Will Wall Street traders invade the Greenwich real estate market?

I was told, second hand, of a fascinating conversation a friend of mine had with a (very, very) successful Wall Streeter. The Wall Street fellow said that equities are cooked, and so he and his cohort are turning to real estate again as a play. Hmm.

I’m a dummy in this field, but it seems to me that the days of investing in stocks are over, at least for now. When my father worked Wall Street, from 1929 on, the idea was that you looked at a company’s fundamentals: its products, earnings, management and prospects, and you bought or didn’t, depending on your analysis.  In 1980, at age 75,  my father gave up, admitting that he no longer understood his business. And I think that’s because the traders had taken over – they weren’t investing, they were trading. As one of my trading friends told me back then, a “long” position was something he bought in the morning and still owned after lunch. How do you do quality analysis against that? My dad didn’t live long enough to see the Dot.com bubble, but he would have been appalled and, knowing him, amused.

The only thing that makes me hopeful that an onslaught of traders won’t swamp our real estate market is that real estate is so illiquid – you can’t trade the stuff (so far) in a millisecond. There’s room for investors, maybe, especially in this down market, but certainly not traders. Which is good for people like me who claim to be able to advise on good buys and warn against the bad. I still prefer to work with young couples who are looking to find a good house in a good neighborhood in which to raise a family, but if investors are coming in, I can deal with that and still make a living.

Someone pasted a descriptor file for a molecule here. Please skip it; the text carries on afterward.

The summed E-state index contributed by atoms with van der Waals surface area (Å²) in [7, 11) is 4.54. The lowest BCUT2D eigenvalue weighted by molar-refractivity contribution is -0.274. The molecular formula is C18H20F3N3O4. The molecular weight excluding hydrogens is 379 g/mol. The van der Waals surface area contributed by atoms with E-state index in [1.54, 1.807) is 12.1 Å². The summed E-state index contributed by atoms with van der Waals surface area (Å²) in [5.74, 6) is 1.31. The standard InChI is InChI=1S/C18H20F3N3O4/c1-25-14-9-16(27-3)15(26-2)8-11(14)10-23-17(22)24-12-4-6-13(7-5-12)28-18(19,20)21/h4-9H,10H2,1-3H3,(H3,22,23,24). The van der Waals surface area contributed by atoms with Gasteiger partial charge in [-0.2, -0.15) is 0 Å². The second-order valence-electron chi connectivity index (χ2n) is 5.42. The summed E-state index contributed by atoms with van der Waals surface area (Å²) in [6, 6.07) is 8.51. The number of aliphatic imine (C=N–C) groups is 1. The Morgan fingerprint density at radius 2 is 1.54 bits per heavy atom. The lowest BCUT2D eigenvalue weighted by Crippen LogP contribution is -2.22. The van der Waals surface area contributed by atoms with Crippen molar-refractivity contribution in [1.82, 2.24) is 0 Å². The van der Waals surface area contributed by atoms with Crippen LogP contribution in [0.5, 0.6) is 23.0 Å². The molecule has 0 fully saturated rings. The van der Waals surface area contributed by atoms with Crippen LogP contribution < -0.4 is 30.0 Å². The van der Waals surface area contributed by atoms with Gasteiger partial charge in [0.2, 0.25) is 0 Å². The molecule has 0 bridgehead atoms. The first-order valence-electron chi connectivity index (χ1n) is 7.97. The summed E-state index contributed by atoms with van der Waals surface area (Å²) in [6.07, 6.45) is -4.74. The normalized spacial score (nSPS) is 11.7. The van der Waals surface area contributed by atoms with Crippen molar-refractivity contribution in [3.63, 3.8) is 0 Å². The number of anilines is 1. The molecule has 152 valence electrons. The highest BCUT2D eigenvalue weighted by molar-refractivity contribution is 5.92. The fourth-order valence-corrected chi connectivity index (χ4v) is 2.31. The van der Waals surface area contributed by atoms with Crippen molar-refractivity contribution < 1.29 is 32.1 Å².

Or I hope so. If not, you’ll find me in a cardboard box on Greenwich Avenue next year.


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3 responses to “Will Wall Street traders invade the Greenwich real estate market?

  1. Anonymous


    Sept08 intensified fixation amongst smart survivors on liquidity/counterparty risk of any investment or trade

    Equities traders are different animals than fixed income, macro or quants: often very different intellects and emotions (or lack thereof) amongst those called “traders”, many of whom can be equally wealthy yet awfully divergent

  2. If you’re going to live in a cardboard box on the avenue you’d better have plenty of donuts for the cops.

  3. cos cobber

    ultimately real estate is driving by rising incomes and finite capacity. as more people adopt/accept apartment living the finite issue is partially mitigated. as for incomes, they are rising? where?